Next the milk extends towards Cygnus. Its north-western rim is defined in a reentrant angle by the star in the southern shoulder of Cygnus, the star under it in the same [southern] wing, and the two stars on the southern leg. Its south-eastern rim is defined by the star in the tip of the southern wing-feathers, and encloses the two stars under the same wing outside the constellation, which are about 2° from it [the rim]. The section around the wing is slightly denser. The next section is continuous with that belt, but is much denser and seems to have a different starting-point. For it points towards the end parts of the other belt, but leaves a gap between it [and itself]: on its southern side it joins the belt which we are currently describing, which is very rarefied at the junction; but after the point where it forms a gap with the other belt it gets denser, beginning from the bright star in the rump of Cygnus and the nebulous mass in (the northern knee]. Then it makes a slight bend as far as the star on the southern knee, and continues, gradually diminishing in density, up to the tiara of Cepheus. The northern side is delimited by the southernmost of the three stars in the tiara and the star to the rear of those three, at which it also forms two outrunners, one verging to the north and east, the other to the south and east.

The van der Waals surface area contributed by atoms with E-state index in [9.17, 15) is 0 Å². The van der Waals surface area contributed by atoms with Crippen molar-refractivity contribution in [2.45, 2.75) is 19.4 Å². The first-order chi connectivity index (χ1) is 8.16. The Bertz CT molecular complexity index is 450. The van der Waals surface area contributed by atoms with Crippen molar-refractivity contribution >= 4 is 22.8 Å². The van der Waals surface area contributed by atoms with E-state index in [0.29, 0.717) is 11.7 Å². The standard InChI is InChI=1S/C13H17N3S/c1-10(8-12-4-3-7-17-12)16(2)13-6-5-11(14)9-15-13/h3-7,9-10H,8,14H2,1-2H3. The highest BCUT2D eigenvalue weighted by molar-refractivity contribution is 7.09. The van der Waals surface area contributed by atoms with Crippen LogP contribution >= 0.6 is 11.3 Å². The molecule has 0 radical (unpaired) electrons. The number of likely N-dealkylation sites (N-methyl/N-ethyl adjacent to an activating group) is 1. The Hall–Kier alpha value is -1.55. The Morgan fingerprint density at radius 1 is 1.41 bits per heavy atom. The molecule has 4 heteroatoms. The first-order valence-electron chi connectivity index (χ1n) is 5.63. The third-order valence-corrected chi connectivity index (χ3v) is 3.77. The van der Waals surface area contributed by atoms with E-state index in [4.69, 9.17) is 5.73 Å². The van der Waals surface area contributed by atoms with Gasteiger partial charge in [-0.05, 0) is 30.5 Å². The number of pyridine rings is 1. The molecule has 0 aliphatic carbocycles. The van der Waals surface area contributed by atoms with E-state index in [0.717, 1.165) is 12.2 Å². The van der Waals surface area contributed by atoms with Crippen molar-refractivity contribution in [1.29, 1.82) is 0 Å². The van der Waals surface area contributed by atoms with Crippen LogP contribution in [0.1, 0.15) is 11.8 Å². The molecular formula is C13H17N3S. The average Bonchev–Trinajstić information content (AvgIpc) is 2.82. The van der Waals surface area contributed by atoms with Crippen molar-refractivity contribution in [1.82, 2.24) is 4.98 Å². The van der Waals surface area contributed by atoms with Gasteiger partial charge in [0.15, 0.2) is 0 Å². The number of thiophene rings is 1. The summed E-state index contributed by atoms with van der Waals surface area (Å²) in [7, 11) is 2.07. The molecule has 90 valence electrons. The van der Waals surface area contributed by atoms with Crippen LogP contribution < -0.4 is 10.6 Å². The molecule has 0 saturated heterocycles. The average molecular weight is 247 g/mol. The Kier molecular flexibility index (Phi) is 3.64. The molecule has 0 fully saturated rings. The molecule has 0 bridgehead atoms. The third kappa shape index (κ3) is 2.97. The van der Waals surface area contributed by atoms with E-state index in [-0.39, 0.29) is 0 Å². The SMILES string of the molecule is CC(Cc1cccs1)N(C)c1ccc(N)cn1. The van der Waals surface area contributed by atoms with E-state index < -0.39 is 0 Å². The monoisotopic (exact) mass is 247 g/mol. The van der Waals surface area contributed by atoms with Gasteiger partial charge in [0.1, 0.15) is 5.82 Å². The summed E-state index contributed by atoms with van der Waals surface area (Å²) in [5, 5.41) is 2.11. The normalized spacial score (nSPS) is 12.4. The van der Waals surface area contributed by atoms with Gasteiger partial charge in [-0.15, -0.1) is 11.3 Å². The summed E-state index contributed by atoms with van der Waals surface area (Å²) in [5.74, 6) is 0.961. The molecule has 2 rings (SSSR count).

Next the milk encloses the whole of Cassiopeia except for the star in the end of the leg. The southern rim is defined by the star in the head of Cassiopeia, and the northern rim by the star in the foot of the throne and the star in the lower leg of Cassiopeia. The other stars [of Cassiopeia] and all those round about this [constellation] lie in the milk. The areas near the rims are of thinner consistency, but those at the middle of Cassiopeia display a dense patch running the length [of the Milky Way].

Next, the righthand parts of Perseus are enclosed in the milk. Furthermore, its northern edge, which is very rarefied, is defined by the lone star outside the right knee of Perseus, and its southern edge, which is very dense, by the bright star on his right side and by the two rearmost stars of the three to the south of that [bright star]. Enclosed in it also are the nebulous mass on the hilt, the star in the head, the star in the right shoulder and the star on the right elbow. The quadrilateral in the right and also the star on the same [right] calf lie in the midst of the milk, while the star in the right heel is also inside it, a little distance from the southern border.

Next the belt goes through Auriga, displaying a slightly thinner consistency. The star on the left shoulder, called Capella, and the two stars on the right forearm fall just short of touching the north-eastern rim of the milk, while the small star over the left foot in the lower hem [of the garment] defines the south-western edge. The star over the right foot lies half a degree within the same edge, and the two stars close together on the left forearm, called Haedi, lie in the middle of the belt.

Next the milk goes through the legs of Gemini, displaying a certain amount of density in elongated form just over the stars at the ends of the legs. Now the advance edge of the milk is defined by the rearmost of the 3 stars on a straight line under the right foot of Auriga, by the rearmost star of the two in the staff of Orion and by the northernmost [two] of the four stars on his [Orion’s] hand; the brilliant star under the right hand of Auriga and the star in the rear foot of the rear twin are approximately 1° inside the rear edge, while the stars in the other feet lie in the midst of the milk.